Ethnic groceries sell authentic food from countries from Korean through North Africa, from Mexico through South American, from Jamaica back to West Africa. Some produce. Lots of packaged goods. All the spices that inspired people to sail great oceans in small boats in order to carry flavor home to their shores. At Food Cravings, you can even buy Indian interpretations of Chinese sauces.
But then, we're getting ahead of ourselves.
The key to ethnic shopping in Howard County is a basic map. Nothing is obvious. Very little is advertised. I started HowChow, in part, because it had taken me months to piece together where to buy food when I moved from Virginia. The only players with a large presence are Asian supermarkets -- and I'm going to write a separate overview of H Mart in Catonsville, Lotte in Ellicott City and Grand Mart in Laurel. They're spectacular for Asian products, produce, fish and Mexican food, including cheeses, tortillas and packaged goods.
For other cuisines, the markets are small. They're not on main roads. But they're all reliable with employees who speak English and who have routinely been happy to answer questions. These stores are as modern as anywhere else you shop. You can go for the ingredients that you need to cook these cuisines from "scratch" like corn meal, lentils, and spices, or you can check out convenience foods like frozen samosas, jars of curry sauce, and cans of stuffed grape leaves . You can search my posts by cuisine or by market in the links in the right column, but below is a list of the markets that I recommend:
- For Indian, you have four choices for spices, Indian sauces, frozen naan, boxed Indian lunches, and other ingredients. Check out the candied fennel seeds or buy the basics for pani puri. Mostly, the stores sell Indian or U.S. "import" brands -- from tea to spices to Ching's Red Chili sauce straight from Bombay. The one real advantage is Eastern Market, which has more produce than the others. The four: Food Cravings in Columbia, Desi Market in Columbia, Eastern Bazar in Laurel, and Apna Bazar in Laurel. (Update: In comments below, Hal and anonymous recommend a fifth and sixth: Ganesh Brothers on Rte 40 in the Normany Plaza just east of Rte 29 and Patel Brothers on Rte 40 in Catonsville.) (I have also heard that Food Cravings might be expanding to Elkridge.)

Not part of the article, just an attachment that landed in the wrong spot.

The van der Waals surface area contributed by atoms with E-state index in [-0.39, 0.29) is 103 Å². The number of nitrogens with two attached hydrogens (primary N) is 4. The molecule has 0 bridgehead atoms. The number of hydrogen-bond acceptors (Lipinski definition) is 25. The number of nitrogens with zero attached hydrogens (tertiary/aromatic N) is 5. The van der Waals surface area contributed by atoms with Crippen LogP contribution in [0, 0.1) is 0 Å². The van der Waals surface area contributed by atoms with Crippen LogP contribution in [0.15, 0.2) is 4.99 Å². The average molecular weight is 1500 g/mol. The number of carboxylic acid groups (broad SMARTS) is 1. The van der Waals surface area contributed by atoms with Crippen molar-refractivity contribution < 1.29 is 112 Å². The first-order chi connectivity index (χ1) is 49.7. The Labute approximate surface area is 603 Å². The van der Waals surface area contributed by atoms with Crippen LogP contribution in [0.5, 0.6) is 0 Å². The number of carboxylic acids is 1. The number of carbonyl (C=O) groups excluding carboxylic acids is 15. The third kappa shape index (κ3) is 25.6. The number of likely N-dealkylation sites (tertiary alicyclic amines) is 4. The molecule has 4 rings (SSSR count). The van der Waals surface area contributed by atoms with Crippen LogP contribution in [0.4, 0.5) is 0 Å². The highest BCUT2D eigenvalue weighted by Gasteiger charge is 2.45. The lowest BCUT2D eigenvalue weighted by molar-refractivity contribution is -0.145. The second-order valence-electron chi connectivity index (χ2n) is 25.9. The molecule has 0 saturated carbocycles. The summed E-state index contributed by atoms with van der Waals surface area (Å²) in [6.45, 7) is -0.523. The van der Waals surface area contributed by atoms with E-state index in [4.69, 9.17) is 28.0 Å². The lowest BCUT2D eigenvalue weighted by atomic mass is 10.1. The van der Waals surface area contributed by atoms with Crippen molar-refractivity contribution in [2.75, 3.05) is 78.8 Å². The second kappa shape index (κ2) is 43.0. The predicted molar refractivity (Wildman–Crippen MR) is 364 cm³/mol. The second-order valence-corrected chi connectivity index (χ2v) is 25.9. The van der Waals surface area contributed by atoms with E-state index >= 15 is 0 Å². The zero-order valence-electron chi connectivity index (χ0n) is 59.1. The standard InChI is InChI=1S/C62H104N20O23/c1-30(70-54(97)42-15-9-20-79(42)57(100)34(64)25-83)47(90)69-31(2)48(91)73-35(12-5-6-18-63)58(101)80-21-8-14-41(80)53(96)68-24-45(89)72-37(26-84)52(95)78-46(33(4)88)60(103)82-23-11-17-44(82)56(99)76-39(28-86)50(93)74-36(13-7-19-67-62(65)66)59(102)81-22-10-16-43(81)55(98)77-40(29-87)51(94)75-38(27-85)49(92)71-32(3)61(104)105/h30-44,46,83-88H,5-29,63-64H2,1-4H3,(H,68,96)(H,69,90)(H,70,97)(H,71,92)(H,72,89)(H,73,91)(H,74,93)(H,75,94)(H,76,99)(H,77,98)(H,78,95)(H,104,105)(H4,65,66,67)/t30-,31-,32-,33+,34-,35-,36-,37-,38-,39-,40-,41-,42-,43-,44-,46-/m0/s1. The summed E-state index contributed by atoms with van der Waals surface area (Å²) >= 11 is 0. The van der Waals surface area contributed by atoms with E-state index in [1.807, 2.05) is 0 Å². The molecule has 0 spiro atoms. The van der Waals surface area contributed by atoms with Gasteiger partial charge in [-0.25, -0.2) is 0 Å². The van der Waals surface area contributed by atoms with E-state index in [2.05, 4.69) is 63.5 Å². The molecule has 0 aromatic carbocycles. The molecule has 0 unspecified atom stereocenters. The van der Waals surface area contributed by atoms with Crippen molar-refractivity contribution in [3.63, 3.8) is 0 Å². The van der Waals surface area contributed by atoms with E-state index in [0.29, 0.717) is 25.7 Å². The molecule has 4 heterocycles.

- For Middle Eastern, you drive to Caezar International Market in Elkridge or Aladdin Market on Main Street in Laurel. Both stores sell breads, spices, cheeses like feta or Kashkaval, and packaged basics like lentils, tahini, chick peas and bulgar. Caezar is the larger, expanding at its Elkridge location (with a Persian restaurant next door) after 13 years in Columbia as Sizar's. It moved in 2009 to expand and offer a halal butcher. If you go to Caezar, please try the pistachio nougat.
- For Latin American, you should start at Lily's Mexican Market in Columbia and also consider the Panam Supermarket in Laurel if you want produce or a full butcher. Lily's sits off Dobbin Road. It has a small butcher, a takeout-taco counter, freshly-made corn tortillas, cheeses, dried peppers, and all the packaged goods that you need to cook Mexican food. Not much produce, but the easy exotic fun of cactus for nopales tacos. Panam is off U.S. 1 at Rte 198. This is a supermarket, not a grocery, and it sells all those basics -- along with a huge butcher and a full produce section.
- For West African and Jamaican food, you should check out Afia International in Jessup or Accra Foods in Laurel. Both stores appear to sell Ghanaian and Jamaican brands. I don't know these cuisines, and my explorations have not been successful. I would love any comments if you have suggestions. (Another market -- Julie's International in Elkridge -- closed in 2009.)
Of all these places, Lily's and Caezar's are my favorites. They're pretty comprehensive for someone who needs basic foods. The people have always been helpful, and the butcher and produce make them quite useful. I recommend a visit to any of these markets to anyone interested in trying new food. Federal law requires every bottle and box to list the ingredients, so you can know what you're eating even if the original label isn't in English. Plus, people have been gracious and helpful every time that I had a question to ask.
This is part of the "What I Learned" series of posts. They're organized in rings. See below to continue on the ring about shopping in Howard County. Or click to switch to the posts about different cuisines or posts about areas and ideas.
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